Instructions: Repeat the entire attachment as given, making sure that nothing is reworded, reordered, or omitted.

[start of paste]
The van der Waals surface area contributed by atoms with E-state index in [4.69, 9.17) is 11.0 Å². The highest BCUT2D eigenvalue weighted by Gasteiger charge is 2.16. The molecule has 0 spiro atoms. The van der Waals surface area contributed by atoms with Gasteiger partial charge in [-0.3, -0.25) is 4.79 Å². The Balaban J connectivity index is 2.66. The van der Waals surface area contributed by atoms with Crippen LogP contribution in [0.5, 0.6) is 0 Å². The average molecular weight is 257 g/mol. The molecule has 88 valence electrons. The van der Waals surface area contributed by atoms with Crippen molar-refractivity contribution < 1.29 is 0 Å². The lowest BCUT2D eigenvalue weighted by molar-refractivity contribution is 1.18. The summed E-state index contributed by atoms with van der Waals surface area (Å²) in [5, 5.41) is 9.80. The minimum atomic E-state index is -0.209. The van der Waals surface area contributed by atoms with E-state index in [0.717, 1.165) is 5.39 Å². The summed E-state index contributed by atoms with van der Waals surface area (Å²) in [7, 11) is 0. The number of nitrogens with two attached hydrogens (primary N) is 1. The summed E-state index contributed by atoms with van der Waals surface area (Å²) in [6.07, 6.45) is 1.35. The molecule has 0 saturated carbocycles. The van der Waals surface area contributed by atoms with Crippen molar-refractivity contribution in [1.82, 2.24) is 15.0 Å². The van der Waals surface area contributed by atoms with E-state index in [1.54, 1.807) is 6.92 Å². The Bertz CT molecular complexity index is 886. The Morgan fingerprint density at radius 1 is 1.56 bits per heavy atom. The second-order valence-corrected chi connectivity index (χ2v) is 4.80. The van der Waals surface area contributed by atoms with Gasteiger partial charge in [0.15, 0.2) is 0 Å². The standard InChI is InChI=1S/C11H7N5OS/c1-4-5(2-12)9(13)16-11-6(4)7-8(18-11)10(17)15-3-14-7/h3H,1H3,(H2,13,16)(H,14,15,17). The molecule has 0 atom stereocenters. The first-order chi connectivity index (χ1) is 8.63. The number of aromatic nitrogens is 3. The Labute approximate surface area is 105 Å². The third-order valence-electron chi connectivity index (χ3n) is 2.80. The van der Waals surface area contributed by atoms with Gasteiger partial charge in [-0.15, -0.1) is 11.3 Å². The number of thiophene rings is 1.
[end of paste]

The van der Waals surface area contributed by atoms with E-state index in [4.69, 9.17) is 11.0 Å². The highest BCUT2D eigenvalue weighted by Gasteiger charge is 2.16. The molecule has 0 spiro atoms. The van der Waals surface area contributed by atoms with Gasteiger partial charge in [-0.3, -0.25) is 4.79 Å². The Balaban J connectivity index is 2.66. The van der Waals surface area contributed by atoms with Crippen LogP contribution in [0.5, 0.6) is 0 Å². The average molecular weight is 257 g/mol. The molecule has 88 valence electrons. The van der Waals surface area contributed by atoms with Crippen molar-refractivity contribution < 1.29 is 0 Å². The lowest BCUT2D eigenvalue weighted by molar-refractivity contribution is 1.18. The summed E-state index contributed by atoms with van der Waals surface area (Å²) in [5, 5.41) is 9.80. The minimum atomic E-state index is -0.209. The van der Waals surface area contributed by atoms with E-state index in [0.717, 1.165) is 5.39 Å². The summed E-state index contributed by atoms with van der Waals surface area (Å²) in [7, 11) is 0. The number of nitrogens with two attached hydrogens (primary N) is 1. The summed E-state index contributed by atoms with van der Waals surface area (Å²) in [6.07, 6.45) is 1.35. The molecule has 0 saturated carbocycles. The van der Waals surface area contributed by atoms with Crippen molar-refractivity contribution in [1.82, 2.24) is 15.0 Å². The van der Waals surface area contributed by atoms with E-state index in [1.54, 1.807) is 6.92 Å². The Bertz CT molecular complexity index is 886. The Morgan fingerprint density at radius 1 is 1.56 bits per heavy atom. The second-order valence-corrected chi connectivity index (χ2v) is 4.80. The van der Waals surface area contributed by atoms with Gasteiger partial charge in [0.15, 0.2) is 0 Å². The standard InChI is InChI=1S/C11H7N5OS/c1-4-5(2-12)9(13)16-11-6(4)7-8(18-11)10(17)15-3-14-7/h3H,1H3,(H2,13,16)(H,14,15,17). The molecule has 0 atom stereocenters. The first-order chi connectivity index (χ1) is 8.63. The number of aromatic nitrogens is 3. The Labute approximate surface area is 105 Å². The third-order valence-electron chi connectivity index (χ3n) is 2.80. The van der Waals surface area contributed by atoms with Gasteiger partial charge in [-0.15, -0.1) is 11.3 Å². The number of thiophene rings is 1.